City of Heroes ? City of Villains Exclusive with Jack Emmert


In the midst of the pulsating music and raw energy of the Electronic Entertainment Expo, Jack Emmert, Lead Game Designer of City of Heroes, mans his post at the City of Heroes/Villains display. Things are quite a bit less hectic for him now that CoH has been released to the general populace, but that doesn’t keep the fans from coming to see what he’s showcasing. This year it is City of Villains, an expansion pack for Cryptic Studios’ flagship product, planned for a 2005 release. I was able to spend some time with Jack away from the chaotic show floor and talk about the future plans for City of Heroes as well as the newly announced expansion City of Villains.

After getting through the major undertaking known as release day, developers are faced with more complicated challenges as the game evolves. When asked, Jack said the greatest obstacle that Cryptic’s team faced was expanding the hero experience outside of combat. He was very passionate about facing this issue head on, not willing to settle for implementing a “half-assed timesink.” Jack mentioned investigation and building type skills, but didn’t elaborate. However, he did say that any type of tradeskills were designed with the philosophy of considering the genre first and really evaluating whether or not the tradeskill was a natural extension of the game.

The first major update to the live game will be released in June 2004. The update will consist of new zones, a “trial” quest in the sewers, instanced outdoor missions, additional enhancements to indoor zones, the ability to tweak your costume as well as three new villain groups (the Malta Group, the Carnival of Shadows and the Praetorians). Updates of this size are planned for every 2 months. Cryptic is committed to cranking out new content, so much so that the update team is the same size as the development team.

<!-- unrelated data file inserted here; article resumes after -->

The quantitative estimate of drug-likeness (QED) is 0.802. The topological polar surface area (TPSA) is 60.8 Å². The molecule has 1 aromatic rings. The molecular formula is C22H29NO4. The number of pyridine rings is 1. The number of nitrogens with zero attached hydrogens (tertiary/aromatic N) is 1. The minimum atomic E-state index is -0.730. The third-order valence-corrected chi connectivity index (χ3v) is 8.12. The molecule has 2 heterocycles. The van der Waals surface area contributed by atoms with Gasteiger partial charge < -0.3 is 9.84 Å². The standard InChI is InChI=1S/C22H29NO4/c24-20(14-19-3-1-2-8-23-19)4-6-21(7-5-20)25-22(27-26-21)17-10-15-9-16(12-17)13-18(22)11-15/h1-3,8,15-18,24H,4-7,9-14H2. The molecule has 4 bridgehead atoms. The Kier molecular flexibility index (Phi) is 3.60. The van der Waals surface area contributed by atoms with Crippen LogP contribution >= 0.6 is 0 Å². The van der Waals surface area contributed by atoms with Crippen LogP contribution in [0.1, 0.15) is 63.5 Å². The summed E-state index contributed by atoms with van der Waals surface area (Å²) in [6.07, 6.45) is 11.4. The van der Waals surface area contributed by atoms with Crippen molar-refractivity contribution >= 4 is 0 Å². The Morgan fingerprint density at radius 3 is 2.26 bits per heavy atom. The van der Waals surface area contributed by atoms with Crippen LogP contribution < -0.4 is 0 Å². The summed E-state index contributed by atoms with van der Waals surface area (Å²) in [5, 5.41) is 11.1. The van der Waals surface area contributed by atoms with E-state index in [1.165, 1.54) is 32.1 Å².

City of Villains, the first pay expansion slated for a 2005 release (there are unconfirmed rumors are circulating that October 2005 is the date), brings a brand new style of play to the table and some exciting twists to the current CoH formula. As is obvious from the title, players now get to experience how the other half lives. Player villains don’t start out with fully functional power sets as their heroic counterparts, but instead must work their way up from being a common thug in order to prove their worth as a criminal and be recruited by a member of an NPC villain organization. An example of one such organization that players can be a part of is S.P.I.D.E.R. (Second Phase Infiltration to Destroy Empires’ Resistance). All villains start out on Fallen Isle, a remote island similar to Bermuda. Once the player villain proves his worth and becomes part of a NPC villain group, the villain group “empowers” the thug with superhuman powers. The player then is able to choose an archetype/origin. The available powersets for villains are planned to be similar to those available to heroes currently. City of Villains also introduces optional PvP elements to the game. Jack firmly believes that players should never be forced to do anything in the game that they don’t want to do. He feels the method by which PvP is incorporated in the expansion is a “fun, fair choice.” Additionally, headquarters functionality will been added for both hero and villain groups, and an even more interesting feature that Jack shared with me was the addition of great cosmic and supernatural power items that supergroups can acquire to either protect or use for more sinister purposes. Groups that have these items leave themselves open to attack from opposing forces who wish to relocate the item. This should make for some very interesting confrontations in the near future.

Overall, City of Heroes seems to be moving right along and the vision behind the progress is quite solid. Jack spoke about the goals of his team and boiled it down to three main categories: building outside content, building city zone content, and developing more interactive events where the players affect the world. After a little over a month and a half of live performance, CoH’s 100,000 + subscription base speaks for itself.

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